Taking Care of Yourself Key to Staying Resilient
Sadly, trauma and tragedy are inevitable parts of life. Jobs can end unexpectedly and loved ones can die without warning. However, resilience, the ability to adapt in the face of sudden and significant change, can be very helpful in preventing the development of serious emotional problems such as anxiety and depression.
Bridget Richard, a clinical social worker and psychotherapist who has worked for the last eight years to help Ohioans cope with their mental health issues, believes that resilience can improve a person’s quality of life. In this interview, Richard’s speaks about how you can strengthen your own resilience, the important role self-care plays in maintaining good mental health, and how forming bonds with other people, even if they aren’t particularly deep, can help you lead a happier life.
What are some steps individuals can take to strength their resilience?
I’d say by looking at things from an evidence-based perspective instead one that is emotion-based is usually a good way to start. Often our reaction to change is excitement or panic, but once you set aside those emotions and look at things objectively, with a pros and cons list, for example, you are better able to see if a change is a real threat or just something that is uncomfortable, but manageable. Also, one good way to deal with a big change, like a move or a new job, is to break it down into several smaller, more easily achievable steps that you can work towards completing. Change seems overwhelming and difficult to adapt to when you only look at the end point. When you look at the beginning of a change, you’ll see that it’s really made up of a series of tasks that are w ell within your abilities, like calling a realtor and updating your résumé.
What role does self-care play in maintaining resilience?
Self-care is very important. There are so many physical health problems, that are reasonably easy to address, that can contribute to mental health issues. For instance, thyroid problems, diabetes and vitamin D deficiency all can cause you to feel more depressed and anxious, which can in turn make it more difficult to cope with change. Getting a yearly physical, keeping up with your blood work, eating well and getting proper exercise all contribute to having a healthy body. As we grow older, it’s important to stay on top of any changes we go through so that they don’t negatively impact our mental health. Likewise, exercise doubles as an outlet for frustration. Focusing on achieving goals that are tangible like jogging for 30 minutes. That has nothing to do with where you’ll be in 10 years, but you can carry that sense of accomplishment into other parts of your life.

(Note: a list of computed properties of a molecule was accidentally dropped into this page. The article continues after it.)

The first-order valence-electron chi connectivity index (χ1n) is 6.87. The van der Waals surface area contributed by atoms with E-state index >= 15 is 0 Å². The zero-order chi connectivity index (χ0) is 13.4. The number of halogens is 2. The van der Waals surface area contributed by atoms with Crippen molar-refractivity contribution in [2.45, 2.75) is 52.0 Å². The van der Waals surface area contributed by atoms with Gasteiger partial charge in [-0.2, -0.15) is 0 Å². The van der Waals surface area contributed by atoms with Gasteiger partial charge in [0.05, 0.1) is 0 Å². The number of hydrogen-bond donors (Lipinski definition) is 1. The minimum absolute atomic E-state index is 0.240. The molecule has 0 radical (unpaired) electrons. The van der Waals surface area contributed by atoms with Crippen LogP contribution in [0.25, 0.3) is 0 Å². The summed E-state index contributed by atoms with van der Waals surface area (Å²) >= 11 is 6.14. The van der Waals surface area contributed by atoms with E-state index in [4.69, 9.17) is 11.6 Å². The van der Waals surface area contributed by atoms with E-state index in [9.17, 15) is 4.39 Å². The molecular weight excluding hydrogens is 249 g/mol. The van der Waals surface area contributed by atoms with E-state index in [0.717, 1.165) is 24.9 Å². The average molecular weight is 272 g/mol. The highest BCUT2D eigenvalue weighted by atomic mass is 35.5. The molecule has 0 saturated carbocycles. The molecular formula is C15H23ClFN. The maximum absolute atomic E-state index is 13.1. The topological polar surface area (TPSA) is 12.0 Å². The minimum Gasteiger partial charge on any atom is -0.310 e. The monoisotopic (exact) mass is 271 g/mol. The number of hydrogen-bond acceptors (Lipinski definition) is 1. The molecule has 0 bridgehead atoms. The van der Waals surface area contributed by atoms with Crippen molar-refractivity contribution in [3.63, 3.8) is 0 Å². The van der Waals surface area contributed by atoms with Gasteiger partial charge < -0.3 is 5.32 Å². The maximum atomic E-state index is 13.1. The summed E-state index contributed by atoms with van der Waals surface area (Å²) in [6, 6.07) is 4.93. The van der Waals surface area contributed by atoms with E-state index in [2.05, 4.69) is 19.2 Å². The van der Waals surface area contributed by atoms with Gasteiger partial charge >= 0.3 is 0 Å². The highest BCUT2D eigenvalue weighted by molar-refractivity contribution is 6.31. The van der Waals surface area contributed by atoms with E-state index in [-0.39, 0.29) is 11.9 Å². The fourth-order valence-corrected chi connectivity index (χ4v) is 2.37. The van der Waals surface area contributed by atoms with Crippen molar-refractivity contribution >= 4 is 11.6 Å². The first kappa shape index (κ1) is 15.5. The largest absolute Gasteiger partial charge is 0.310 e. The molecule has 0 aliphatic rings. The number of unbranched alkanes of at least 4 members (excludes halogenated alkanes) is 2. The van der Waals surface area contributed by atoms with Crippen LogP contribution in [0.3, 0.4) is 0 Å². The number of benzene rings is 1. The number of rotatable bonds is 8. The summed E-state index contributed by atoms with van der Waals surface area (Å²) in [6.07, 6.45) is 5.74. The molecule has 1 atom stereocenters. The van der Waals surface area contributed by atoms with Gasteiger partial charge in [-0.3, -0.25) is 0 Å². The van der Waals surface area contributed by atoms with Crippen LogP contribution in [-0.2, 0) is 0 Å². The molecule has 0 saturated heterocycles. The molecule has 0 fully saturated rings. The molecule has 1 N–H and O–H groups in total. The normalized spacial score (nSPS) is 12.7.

Additionally, it’s important to be engaged. Reading, listening to audiobooks or podcasts, things of that nature, gives us something to ponder and discuss with others. That keeps us engaged in the world around us instead of being stuck thinking about problematic issues, or issues that maybe aren’t problematic that we make problematic by overthinking them. Part of self-care is self-development, just having things in your life that you can mentally engage with.
A big part of resilience is forming bonds with people you can call on when encountering times of difficulty. Can you speak on the role interpersonal relationships have on maintaining resilience?
Once you have confidence that you have something to contribute to a relationship, because you’ve been cultivating interests and hobbies, you can create bonds based on shared interests. That common ground will allow you to start forming relationships and once you do, it becomes easier to find other things that will strengthen those bonds so that they will become part of your support network. Different relationships have different strengths, and it’s important to have relationships at different levels. You should have people in your life that you can tell absolutely anything, but when those people aren’t available, it’s good to have mid-level relationships. Having people in your life that you don’t necessarily want to share your heart and soul with is valuable for feeling connected to a community. Those connections will make you feel more supported and happier, and consequently, more resilient.